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Kincardine On Forth, Kincardine Power Station

Power Station (20th Century)

Site Name Kincardine On Forth, Kincardine Power Station

Classification Power Station (20th Century)

Alternative Name(s) Kincardine Generating Station; River Forth, Coal Tippers And Hoppers

Canmore ID 68086

Site Number NS98NW 61

NGR NS 9250 8810

NGR Description Centred NS 9250 8810

Datum OSGB36 - NGR


Ordnance Survey licence number 100057073. All rights reserved.
Canmore Disclaimer. © Copyright and database right 2021.

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Administrative Areas

  • Council Fife
  • Parish Tulliallan
  • Former Region Fife
  • Former District Dunfermline
  • Former County Fife

Archaeology Notes

NS98NW 61.00 centred 9250 8810

Kincardine Generating Station [NAT]

OS (GIS) MasterMap, April 2010. [Outdated].

NS98NW 61.01 NS 92741 87632 to 92597 87736 Jetty (River Forth)

NS98NW 61.02 NS 9245 8800 Administration, Ablutions and Workshop Building

NS98NW 61.03 centred NS 9225 8845 Substation, coal store and coal plant conveyors

NS98NW 61.04 NS 92553 88088 Turbine Hall (Turbine House]

NS98NW 61.05 NS 92645 87998 Ash Slurry House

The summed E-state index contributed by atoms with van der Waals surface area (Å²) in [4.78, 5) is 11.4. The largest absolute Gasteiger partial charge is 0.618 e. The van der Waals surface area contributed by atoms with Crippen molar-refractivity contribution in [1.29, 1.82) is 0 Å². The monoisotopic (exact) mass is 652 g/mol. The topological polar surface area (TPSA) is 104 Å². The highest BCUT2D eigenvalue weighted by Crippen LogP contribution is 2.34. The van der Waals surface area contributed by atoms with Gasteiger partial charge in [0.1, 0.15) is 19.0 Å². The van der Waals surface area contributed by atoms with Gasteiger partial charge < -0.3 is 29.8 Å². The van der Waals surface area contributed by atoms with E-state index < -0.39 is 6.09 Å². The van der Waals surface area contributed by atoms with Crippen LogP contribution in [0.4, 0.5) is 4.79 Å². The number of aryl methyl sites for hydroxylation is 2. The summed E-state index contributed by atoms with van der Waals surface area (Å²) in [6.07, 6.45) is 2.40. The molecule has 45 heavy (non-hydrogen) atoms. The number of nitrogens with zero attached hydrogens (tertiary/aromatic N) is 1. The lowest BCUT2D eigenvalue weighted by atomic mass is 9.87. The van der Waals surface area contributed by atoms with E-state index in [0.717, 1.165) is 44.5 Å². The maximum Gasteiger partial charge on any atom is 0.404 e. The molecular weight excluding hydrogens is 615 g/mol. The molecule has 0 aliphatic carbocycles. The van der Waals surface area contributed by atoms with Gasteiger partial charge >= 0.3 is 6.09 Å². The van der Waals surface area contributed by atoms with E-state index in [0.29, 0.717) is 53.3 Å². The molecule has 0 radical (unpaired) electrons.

NS98NW 61.06 NS 92608 88020 Chimneys [centred on midpoint between chimneys]

NS98NW 61.07 NS 92582 87947 Water House

NS98NW 61.08 NS 92629 87765 Cooling Water Pumphouse

NS98NW 61.09 NS 92667 88012 Water Treatment Plant House

NS98NW 61.10 NS 92699 88089 Fire Fighting Pumphouse

Not to be confused with Longannet Power Station (centred NS 9520 8530) , for which see NS98NE 40.

ARCHITECT: Robert H. Mathew, 1957

REFERENCE: Historic Scotland library

Prospect no.8 Winter 1957 - illustrated article

(Undated) information in NMRS.

Built 1960, by Robert Matthew, Johnson-Marshall & Partners.

J Gifford 1988.

Demolition commenced Summer 2000. By November, little survived except the two tall brick-built chimney stacks.

Visited by RCAHMS (MKO), 8 November 2000.


Publication Account (1997)

The first of a series of giant coal-burning power stations commissioned by the South of Scotland Electricity Board on its formation in 1955 as part of moves towards an inegrated Scottish national energy policy (following the break-up of the British Electricity Authority). Kincardine was brought into service in five stages between 1958 and 1963, with an ultimate generating capacity of 760 kilowatts - at the time, one of the largest in Europe. Adjoined by two 400-ft. chimneys, the main building has a steel-framed structure (by Redpath Brown) with light cladding of aluminium and glass - a decisive break from the interwar 'cathedral of pwoer' tradition. The station was designed to burn low-grade coal from local colieries. The Kincardine area's coal extraction/energy generation complex was further augmented from 1966, when the country's largest conventional power station, the Longannet plant, also designed by RMJM, was built. In comparison with the slender elegance of Kincardine, Longannet's single-chimneyed massiveness purposefully expresses its far greater capacity. (Fig. 4.8).

Information from 'Rebuilding Scotland, 1945-75', (1997).


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